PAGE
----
Cinepocalypse 2019 celebrated its opening night with the world premiere of Glenn Danzig’s Verotika, and while the response has been — let’s go with special — that’s part of the charm of genre film festivals. You’re seeing movies the general populace never will, and while they may not all be winners the odds favor hidden gems, early access to brilliance, and lots of unexpected fun.
The first full day of the festival saw five new films play in addition to a repertory screening of Joel Schumacher’s Flatliners (1990) and GWAR band members roasting 1987’s Rock ‘n’ Roll Nightmare. I didn’t catch the Polish period adventure The Mute, but here’s my review of the fantastically dark Belzebuth, and keep reading for looks at Punta Muerto (aka Dead End), Villains, and Mope.
A writers conference for successful authors and those hoping to break into the mystery field becomes a home to murder when novelist Luis Penafiel (Osmar Núñez) discovers a slaughtered corpse in his hotel bathtub. The trip had already been a bumpy one as his latest thriller — a “locked room” mystery involving a body found in a room with the door and windows locked from the inside and no other means of escape — is still without an ending. He meets a younger writer (Rodrigo Guirao Díaz) who happens to have a killer ending in need of a story, and they’re brought together by a literary critic (Luciano Cáceres) prone to tearing into genre fare with abandon. The corpse is in Luis’ locked room, the details match the ones from his own story, and he has no recollection of committing murder, but if he didn’t do it… who did?
Writer/director Daniel de la Vega delivers a love letter of sorts to mystery films of the 40s with the attractively photographed, black & white Punta Muerto about creative sorts trying to solve a mystery of their own design. The answer eluded them on the page, but with a real body before them and a murderer on the loose the pressure seems motive enough to find an explanation. Performances are somewhat heightened to match the film’s stylized presentation, and the result is a showy little exercise that can’t quite rise to the level of feature entertainment.
As mentioned, the cinematography (by Alejandro Giuliani) is appealing and brings the old-fashioned production design and presentation to appealing life, and the score by Luciano Onetti gives the proceedings a slightly bigger feel than it probably deserves. The film runs a mere 77-minutes, but rather than fly by the duration and content come to feel like a short film that’s been stretched for artificial purposes.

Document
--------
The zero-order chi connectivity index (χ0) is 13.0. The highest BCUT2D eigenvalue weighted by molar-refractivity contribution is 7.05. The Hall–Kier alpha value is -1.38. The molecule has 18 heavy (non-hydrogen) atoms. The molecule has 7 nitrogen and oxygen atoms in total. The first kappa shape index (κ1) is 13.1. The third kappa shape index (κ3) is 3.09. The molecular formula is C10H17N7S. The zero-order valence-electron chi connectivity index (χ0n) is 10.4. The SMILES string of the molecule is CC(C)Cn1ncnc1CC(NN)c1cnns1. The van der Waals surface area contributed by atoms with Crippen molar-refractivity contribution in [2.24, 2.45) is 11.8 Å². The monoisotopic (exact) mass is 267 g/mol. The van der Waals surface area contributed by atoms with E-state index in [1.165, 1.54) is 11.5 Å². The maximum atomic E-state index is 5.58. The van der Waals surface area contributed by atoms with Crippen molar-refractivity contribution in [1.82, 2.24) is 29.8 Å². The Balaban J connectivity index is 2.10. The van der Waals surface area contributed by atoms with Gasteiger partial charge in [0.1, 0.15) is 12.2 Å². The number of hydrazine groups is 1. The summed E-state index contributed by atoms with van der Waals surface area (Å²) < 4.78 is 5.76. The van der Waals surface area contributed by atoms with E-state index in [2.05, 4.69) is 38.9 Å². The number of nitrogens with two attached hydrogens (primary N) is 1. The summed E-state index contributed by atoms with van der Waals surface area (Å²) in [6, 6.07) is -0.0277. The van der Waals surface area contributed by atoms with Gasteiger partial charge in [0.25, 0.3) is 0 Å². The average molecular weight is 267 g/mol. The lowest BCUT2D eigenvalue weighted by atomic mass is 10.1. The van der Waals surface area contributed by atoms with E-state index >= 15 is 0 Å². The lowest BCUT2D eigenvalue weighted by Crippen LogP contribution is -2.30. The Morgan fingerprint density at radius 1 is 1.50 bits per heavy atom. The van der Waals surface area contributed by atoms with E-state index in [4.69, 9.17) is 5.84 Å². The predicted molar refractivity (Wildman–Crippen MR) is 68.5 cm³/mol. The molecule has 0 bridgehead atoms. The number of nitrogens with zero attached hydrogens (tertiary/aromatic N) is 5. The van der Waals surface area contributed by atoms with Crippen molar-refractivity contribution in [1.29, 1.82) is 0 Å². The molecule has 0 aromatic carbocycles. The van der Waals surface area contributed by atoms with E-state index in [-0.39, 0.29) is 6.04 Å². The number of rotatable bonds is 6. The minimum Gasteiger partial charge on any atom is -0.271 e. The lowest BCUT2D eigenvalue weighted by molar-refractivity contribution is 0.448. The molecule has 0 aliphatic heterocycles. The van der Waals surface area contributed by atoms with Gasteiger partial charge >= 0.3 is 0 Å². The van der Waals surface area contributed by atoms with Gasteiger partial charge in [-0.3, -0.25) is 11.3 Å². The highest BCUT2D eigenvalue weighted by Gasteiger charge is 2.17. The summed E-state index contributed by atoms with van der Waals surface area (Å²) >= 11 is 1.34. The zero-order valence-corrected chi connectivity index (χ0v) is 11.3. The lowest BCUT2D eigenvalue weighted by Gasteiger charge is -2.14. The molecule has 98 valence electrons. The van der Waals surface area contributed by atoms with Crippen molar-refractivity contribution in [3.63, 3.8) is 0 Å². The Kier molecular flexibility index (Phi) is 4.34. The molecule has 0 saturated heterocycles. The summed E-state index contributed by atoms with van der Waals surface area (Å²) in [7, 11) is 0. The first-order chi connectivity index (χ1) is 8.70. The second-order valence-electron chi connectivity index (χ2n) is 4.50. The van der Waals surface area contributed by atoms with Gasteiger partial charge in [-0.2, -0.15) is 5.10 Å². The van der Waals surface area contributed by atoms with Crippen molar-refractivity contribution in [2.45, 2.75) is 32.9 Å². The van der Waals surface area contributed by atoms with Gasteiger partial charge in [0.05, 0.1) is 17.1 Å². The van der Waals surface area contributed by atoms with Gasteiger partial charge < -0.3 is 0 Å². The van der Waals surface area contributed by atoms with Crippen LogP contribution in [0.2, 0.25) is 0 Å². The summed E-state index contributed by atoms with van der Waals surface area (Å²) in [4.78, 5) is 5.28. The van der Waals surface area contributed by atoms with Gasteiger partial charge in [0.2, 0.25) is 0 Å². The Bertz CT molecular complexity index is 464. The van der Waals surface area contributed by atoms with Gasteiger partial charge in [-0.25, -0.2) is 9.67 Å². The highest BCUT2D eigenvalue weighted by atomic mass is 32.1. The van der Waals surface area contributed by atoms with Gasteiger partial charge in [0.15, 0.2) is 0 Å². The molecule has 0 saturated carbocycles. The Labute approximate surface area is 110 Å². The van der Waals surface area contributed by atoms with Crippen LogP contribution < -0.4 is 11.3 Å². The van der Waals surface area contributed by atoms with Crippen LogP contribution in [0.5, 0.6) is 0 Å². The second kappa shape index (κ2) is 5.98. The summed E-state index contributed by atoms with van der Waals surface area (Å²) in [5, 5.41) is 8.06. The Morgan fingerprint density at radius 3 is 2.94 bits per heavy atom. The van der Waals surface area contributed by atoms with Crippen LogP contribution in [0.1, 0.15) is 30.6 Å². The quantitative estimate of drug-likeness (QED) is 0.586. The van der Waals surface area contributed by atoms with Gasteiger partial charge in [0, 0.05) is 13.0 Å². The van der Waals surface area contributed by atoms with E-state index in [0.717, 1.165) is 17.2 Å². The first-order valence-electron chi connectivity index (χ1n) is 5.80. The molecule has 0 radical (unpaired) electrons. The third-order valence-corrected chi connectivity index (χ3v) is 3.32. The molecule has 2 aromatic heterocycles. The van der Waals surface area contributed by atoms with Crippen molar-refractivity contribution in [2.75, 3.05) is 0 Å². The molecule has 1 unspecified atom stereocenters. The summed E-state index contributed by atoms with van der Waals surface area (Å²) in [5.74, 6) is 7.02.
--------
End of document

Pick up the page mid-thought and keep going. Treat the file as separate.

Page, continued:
The core of the tale, both for the characters and viewers, is the mystery of the locked room killing, and the emphasis places an extraordinary amount of weight on the details of the outcome. Unfortunately, though, the script isn’t quite smart enough to pay off the setup. It reaches its conclusion, in part, by neglecting to provide certain information, and while it’s hardly a cheat the end result still feels like something of a letdown because of it. A mystery that can’t possibly be solved by viewers is one lacking in fun and fairness. The film also sees some theories come to life via imagined dramatizations involving Luis’ creation, The Wraith, but the sequences feel more like play-acting than scenes designed to excite and thrill.
Punta Muerta is ultimately an exercise in style that may appeal to some but seems destined to leave most viewers unmoved. Fans of the period mysteries should give it a chance.
Mickey (Bill Skarsgård) and Jules (Maika Monroe) are young, in love, and none too bright when it comes to planning for their future. They expect to head a profitable Florida business selling seashells by the seashore, but getting there is proving a bit difficult. They leave a convenient store robbery with cash money in hand, but when their car runs out of gas in the middle of nowhere they’re forced to break into the nearest house in search of other options. The return of the homeowners George (Jeffrey Donovan) and Gloria (Kyra Sedgewick) complicates matters, as does the discovery of a little girl chained up in the basement.
Villains is a black comedy that leans a bit heavier toward the latter half of that equation while delivering some laughs and ridiculously grim situations. Writers/directors Dan Berk and Robert Olsen pair two couple against each other, each with their own foibles and eccentricities, and the result is a goofy back and forth that sees the foursome trading quips and blows in equal measure. It’s almost like dropping True Romance‘s Clarence and Alabama into Wes Craven’s The People Under the Stairs?